Sikh and you shall find…


A couple of weeks ago, I was sitting alone at a cafe in West Hollywood waiting on a friend, when a man in a blue turban approached me. I could tell by the style of turban that he was a Sikh. He looked me in the eye with a great intensity. He then told me that I was very lucky to have the small scar I have in the center of my forehead (the result of running into a large nail sticking out of a wall when I was 8), and that it was an auspicious sign. Without missing a beat, he then correctly identified my favorite color of blue. As I was pondering my place in the universe, he cleared his throat and asked me for money.

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  1. H S Bawa says:

    Dear Satori Stephen,
    Your story says that by the style of the Turban of the man who approached you, you made out that he was a Sikh, but after going through the entire piece I have made out that the person who approached you was not a sikh.

    This I can tell, because I am a Sikh. The first thing is that ‘true sikhs’ do not believe in superstitions. Having a scare in one’s forehead is not at all considred to be auspicious or otherwise as per sikh tenets. The sikh Gurus and the sikhism even do not promote or advocate any form of superstitiohns, astrology etc. etc. So telling you about your favourite colour, as an astrologer or a tantrik, is also not something the sikhs practise.

    Third thing you have said is that he ‘asked you for money’ i.e. he begged for money. If you do happen to come to India, you will note that Sikhs generally hate to be beggars. They can be seen doing labour but a sikh beggar is hard to find.

    I think, it puts the record straight.

    All the best for your future articles.

    H S Bawa
    Jalandhar, Punjab, India.

  2. Stephen says:

    Thank you so much for your comments Mr Bawa. I can appreciate that you have your definition of “true Sikh”, and believe anyone that behaves differently falls outside of that. But I have traveled extensively in India, and met some very wonderful people indeed who were Sikh, and as you say do not beg or promote superstitions. If you search through this very blog you will find many posts relating to my experiences there in Sikh communities. I consider myself very lucky to have spent time in this tradition learning a bit about it, and for the most part I was very impressed with the egalitarianism and commitment to helping local communities around the gurdwaras that I visited.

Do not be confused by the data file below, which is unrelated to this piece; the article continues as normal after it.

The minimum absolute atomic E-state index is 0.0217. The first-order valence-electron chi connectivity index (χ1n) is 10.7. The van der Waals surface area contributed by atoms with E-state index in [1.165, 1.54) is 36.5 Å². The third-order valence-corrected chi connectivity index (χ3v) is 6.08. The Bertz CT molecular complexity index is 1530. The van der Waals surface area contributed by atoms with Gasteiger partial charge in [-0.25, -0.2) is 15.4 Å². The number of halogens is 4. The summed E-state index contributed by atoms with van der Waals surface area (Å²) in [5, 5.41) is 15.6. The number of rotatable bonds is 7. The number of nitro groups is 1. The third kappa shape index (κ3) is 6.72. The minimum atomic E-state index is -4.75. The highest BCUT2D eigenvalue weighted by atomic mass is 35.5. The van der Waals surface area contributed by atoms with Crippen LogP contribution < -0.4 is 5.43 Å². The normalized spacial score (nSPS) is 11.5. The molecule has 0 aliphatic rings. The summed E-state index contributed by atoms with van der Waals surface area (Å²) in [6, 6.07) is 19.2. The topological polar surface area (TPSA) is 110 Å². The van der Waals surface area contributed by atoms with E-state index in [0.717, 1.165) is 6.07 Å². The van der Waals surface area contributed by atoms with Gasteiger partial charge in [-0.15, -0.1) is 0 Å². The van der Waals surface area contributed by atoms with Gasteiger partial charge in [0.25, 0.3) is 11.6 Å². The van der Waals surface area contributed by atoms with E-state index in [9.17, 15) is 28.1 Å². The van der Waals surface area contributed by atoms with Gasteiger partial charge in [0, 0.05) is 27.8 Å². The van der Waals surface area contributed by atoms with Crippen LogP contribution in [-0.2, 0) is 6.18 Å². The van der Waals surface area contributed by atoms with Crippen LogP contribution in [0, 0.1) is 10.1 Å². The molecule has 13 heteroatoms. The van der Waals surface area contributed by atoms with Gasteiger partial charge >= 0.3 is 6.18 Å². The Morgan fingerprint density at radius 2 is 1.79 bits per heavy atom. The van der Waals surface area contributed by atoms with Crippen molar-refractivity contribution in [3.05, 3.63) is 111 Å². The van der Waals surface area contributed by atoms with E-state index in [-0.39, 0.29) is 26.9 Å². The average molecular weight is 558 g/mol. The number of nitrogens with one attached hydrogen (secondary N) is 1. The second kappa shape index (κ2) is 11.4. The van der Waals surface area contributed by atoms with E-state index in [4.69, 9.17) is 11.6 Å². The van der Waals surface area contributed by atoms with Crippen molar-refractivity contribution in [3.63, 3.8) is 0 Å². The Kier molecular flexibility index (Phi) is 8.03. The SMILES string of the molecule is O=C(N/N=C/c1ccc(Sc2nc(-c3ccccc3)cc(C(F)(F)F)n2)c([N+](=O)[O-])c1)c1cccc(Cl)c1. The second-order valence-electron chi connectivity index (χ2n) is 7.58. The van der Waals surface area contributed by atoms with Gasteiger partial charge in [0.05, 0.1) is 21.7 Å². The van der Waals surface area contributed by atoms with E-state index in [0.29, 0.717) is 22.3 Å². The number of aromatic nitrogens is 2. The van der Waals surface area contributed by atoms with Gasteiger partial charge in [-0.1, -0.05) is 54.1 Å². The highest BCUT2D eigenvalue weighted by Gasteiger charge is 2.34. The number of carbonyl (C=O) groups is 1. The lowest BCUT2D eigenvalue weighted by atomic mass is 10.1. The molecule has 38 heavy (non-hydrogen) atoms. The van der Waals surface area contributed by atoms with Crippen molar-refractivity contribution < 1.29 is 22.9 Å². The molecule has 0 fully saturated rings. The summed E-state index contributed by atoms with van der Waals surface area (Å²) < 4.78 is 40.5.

I myself would not call this man who approached me a “beggar”, just because he asked me for money. As we might say in one of my family traditions, this was his “schtick”, and perhaps a fair way for him to make a living. I don’t for a moment pretend to know if he believed in what he was saying or not, but he was clearly playing on most Americans’ perception of him as “exotic” and “foreign” or “mystical” due to his appearance (which I can assure you was indeed Sikh, not that most Americans are able to identify things such as the turban or metal band, let alone accent or other markers). To be clearer, I agree with you that the things this man said to me are not part of the Sikh tradition, but he was most definitely of Sikh origin. Any person from any tradition can of course say or do anything that will not conform to the tenets or culture from which they come, wouldn’t you agree?

  3. kaptaan says:

    I read your post and have to agree with HS Bajwa, this person was not a Sikh. He may have altered his appearance to copy Sikhs, but anyone who is a Sikh cannot beg or use a ‘schtick’ to get money from people in this manner.

    Anyone raised in a Sikh home would be disowned for this kind of thing and secondly, even if he was a Sikh and not disowned, the local Sikh community wouldn’t stand for anyone’s family condoning this sort of thing by not disowning him. you should have taken his picture and posted it so that it could be verified who he was and if he did in fact attend any local Sikh Gurdwara.

  4. Fauzi says:

    OMG u cracked me up :)

  5. I found your guy!

    There are two of them actually, the one with the blue turban whom you met and one with a white one. They are up by The Arclight movie theather now and Amoeba Music. (I don’t think it’s a coincidence that their new beat is not far from Golden Bridge Yoga.)

    Today as I’m waiting for the bus after the gym, I overhear the one in white having a conversation very similar to the one you described. He dresses well, is perhaps in his mid-thirties and is quite charming.

    The conversation ranges somewhere between personal coaching and a bit of mysticism: He gives the man some re-assuring words about his nephew, tells him to listen to his heart and predicts he will find a boyfriend in the next month.

    Afterward I go up to him and introduce myself and tell him I have read about him (or rather his friend) on your blog. I ask him his name, which he tells me is “Sadhu Baba.” He wants to give me a little copper ring as a “prasad,” but I politely decline and instead give him your blog’s url and tell him to check it out.

    He asks to have a chat with me, but my bus arrives. As I’m boarding, he says: “You were meant to find me! Your friend wrote that for you.”

    I think he and his friend have the potential to have a successful business if they really market themselves. Their presentation is quite excellent. I will have to take my camera next time and shoot a little video-blog of him.

    As to their legitimacy (as Sikhs or Sadhus,) this is Hollywood, so it matters little. (That’s not really Superman or Shrek standing outside The Mann Chinese up the street from them.) But my friend Daniel lives next to the Sikh temple right here in Los Feliz so I will inquire as to whether they know about these activities next time I’m in the neighborhood.